When we first went into lockdown in March, it was probably the best course of action because we didn’t know the full extent of the Cofit threat. But in the first 90 days, it was clear to all and sundry that it was never going to rank among Uganda’s top health challenges. And that’s not my opinion.

The Daily Monitor on July 15th quoted Dr Baterana Byarugaba, the Mulago Hospital Executive Director, describing the Cofit strain in the country as a mild form of flu which does not require hospital admission since it can be treated at home or in lower health facilities.
“l told Ugandans right from the beginning that the type of coronavirus we expect in Uganda is the mild one. It can be treated at health centre II, III, IV or the district hospital,” the top Medic said.

I read the story with glorious delight supposing that finally common sense, (or should I say science sense) would inform our decisions as a nation. But it’s difficult to know where science stops and politics starts. It’s become clear over the months that Cofit is not just a virus that causes respiratory problems, it’s a lot more than that; it’s a weapon in the hands of politicians that gives them power beyond their wildest dreams. In America, for instance, Democrat Congressman Jim Clyburn said Cofit is a “tremendous opportunity to restructure things to fit our (leftist) vision” while actress and activist Jane Fonda said that Cofit was “God’s gift to the left.”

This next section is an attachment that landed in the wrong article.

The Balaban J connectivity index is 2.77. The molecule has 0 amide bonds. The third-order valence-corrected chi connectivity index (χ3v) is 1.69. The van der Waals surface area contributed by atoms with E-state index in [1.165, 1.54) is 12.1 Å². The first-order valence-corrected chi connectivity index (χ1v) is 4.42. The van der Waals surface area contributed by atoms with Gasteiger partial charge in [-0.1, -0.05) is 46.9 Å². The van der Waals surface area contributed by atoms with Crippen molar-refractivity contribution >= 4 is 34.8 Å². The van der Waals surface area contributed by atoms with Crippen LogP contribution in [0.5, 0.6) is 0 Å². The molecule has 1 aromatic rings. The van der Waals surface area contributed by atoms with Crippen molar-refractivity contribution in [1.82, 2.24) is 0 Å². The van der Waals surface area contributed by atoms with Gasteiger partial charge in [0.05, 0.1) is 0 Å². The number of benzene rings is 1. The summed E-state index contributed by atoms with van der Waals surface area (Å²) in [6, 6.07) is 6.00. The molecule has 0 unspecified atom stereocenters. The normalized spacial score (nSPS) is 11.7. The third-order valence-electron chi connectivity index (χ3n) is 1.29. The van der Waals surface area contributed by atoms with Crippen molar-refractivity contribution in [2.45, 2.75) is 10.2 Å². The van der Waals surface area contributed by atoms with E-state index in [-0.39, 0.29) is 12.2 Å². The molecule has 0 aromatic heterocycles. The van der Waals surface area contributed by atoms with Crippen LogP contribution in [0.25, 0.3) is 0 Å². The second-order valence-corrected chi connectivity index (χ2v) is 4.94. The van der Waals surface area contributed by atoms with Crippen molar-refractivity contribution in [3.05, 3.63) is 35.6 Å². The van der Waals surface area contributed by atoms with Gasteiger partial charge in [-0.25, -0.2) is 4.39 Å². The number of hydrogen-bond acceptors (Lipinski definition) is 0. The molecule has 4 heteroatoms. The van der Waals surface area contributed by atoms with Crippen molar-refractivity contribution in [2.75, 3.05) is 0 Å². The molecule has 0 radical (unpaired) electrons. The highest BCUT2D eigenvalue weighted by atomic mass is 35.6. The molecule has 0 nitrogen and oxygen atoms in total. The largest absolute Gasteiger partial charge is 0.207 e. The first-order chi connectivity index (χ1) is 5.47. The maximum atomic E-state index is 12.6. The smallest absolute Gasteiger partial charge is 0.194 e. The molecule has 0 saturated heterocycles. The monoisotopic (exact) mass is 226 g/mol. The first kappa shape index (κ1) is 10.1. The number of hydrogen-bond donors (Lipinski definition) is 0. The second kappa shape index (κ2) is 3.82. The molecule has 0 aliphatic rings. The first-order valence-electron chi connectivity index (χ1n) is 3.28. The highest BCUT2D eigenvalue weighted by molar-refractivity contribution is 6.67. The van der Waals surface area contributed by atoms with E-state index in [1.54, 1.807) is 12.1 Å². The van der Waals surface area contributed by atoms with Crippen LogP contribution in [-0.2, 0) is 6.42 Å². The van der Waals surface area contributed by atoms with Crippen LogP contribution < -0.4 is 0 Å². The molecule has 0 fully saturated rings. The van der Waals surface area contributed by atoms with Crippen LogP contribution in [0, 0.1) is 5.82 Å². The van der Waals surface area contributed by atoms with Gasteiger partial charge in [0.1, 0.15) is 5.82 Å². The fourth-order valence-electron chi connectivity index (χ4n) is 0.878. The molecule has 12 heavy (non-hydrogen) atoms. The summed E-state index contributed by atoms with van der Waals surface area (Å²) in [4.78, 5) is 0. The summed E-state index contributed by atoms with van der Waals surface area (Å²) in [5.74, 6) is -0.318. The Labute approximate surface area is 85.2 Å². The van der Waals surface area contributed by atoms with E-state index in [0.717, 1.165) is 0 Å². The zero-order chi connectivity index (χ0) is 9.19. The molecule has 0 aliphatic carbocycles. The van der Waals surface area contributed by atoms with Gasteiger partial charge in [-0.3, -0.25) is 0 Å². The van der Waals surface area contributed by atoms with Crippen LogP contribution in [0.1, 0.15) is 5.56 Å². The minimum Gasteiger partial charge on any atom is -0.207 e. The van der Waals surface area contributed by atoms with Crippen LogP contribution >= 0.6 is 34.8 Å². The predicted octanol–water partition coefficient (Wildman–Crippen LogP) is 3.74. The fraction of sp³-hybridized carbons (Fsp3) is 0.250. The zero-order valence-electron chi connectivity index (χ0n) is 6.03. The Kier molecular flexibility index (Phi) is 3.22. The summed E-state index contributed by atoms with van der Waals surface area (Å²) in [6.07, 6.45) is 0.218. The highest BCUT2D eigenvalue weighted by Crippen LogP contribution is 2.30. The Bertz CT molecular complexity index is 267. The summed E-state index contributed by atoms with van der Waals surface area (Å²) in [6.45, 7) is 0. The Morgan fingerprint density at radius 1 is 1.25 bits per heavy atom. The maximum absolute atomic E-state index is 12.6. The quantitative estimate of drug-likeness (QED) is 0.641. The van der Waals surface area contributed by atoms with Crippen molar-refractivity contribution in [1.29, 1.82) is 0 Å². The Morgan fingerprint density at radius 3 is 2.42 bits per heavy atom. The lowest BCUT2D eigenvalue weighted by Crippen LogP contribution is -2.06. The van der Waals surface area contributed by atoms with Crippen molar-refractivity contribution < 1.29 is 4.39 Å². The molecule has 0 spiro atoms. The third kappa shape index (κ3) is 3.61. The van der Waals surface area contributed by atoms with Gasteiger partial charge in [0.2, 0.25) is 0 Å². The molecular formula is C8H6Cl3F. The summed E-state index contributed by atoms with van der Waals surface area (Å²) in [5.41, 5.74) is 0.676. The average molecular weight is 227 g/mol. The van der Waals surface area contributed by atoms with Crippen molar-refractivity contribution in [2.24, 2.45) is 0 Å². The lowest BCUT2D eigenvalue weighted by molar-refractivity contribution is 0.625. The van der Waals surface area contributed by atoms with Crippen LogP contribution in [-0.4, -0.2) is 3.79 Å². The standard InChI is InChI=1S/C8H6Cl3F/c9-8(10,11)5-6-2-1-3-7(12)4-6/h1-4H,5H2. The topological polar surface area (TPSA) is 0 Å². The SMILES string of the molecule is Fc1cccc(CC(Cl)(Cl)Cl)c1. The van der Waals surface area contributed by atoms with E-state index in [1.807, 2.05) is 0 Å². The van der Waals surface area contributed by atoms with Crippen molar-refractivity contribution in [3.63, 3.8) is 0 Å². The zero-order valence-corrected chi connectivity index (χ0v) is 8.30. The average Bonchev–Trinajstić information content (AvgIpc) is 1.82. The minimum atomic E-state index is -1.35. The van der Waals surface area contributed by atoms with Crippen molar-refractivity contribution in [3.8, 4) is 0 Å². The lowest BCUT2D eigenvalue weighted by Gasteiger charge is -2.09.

Our media could have taken the side of poor Ugandans by showing the immense suffering and death from preventable sicknesses that resulted from the harsh Cofit measures; they could have highlighted the plight of businesses permanently closed and workers rendered redundant and sent back to villages. They could have wondered why truck drivers were testing negative in Kenya and positive in Uganda, or wondered why Cofit deaths only started after Prophet Museveni showed us a macabre lineup of coffins in his address, or why every celebrity who dies since then is ruled as Cofit (no autopsy required)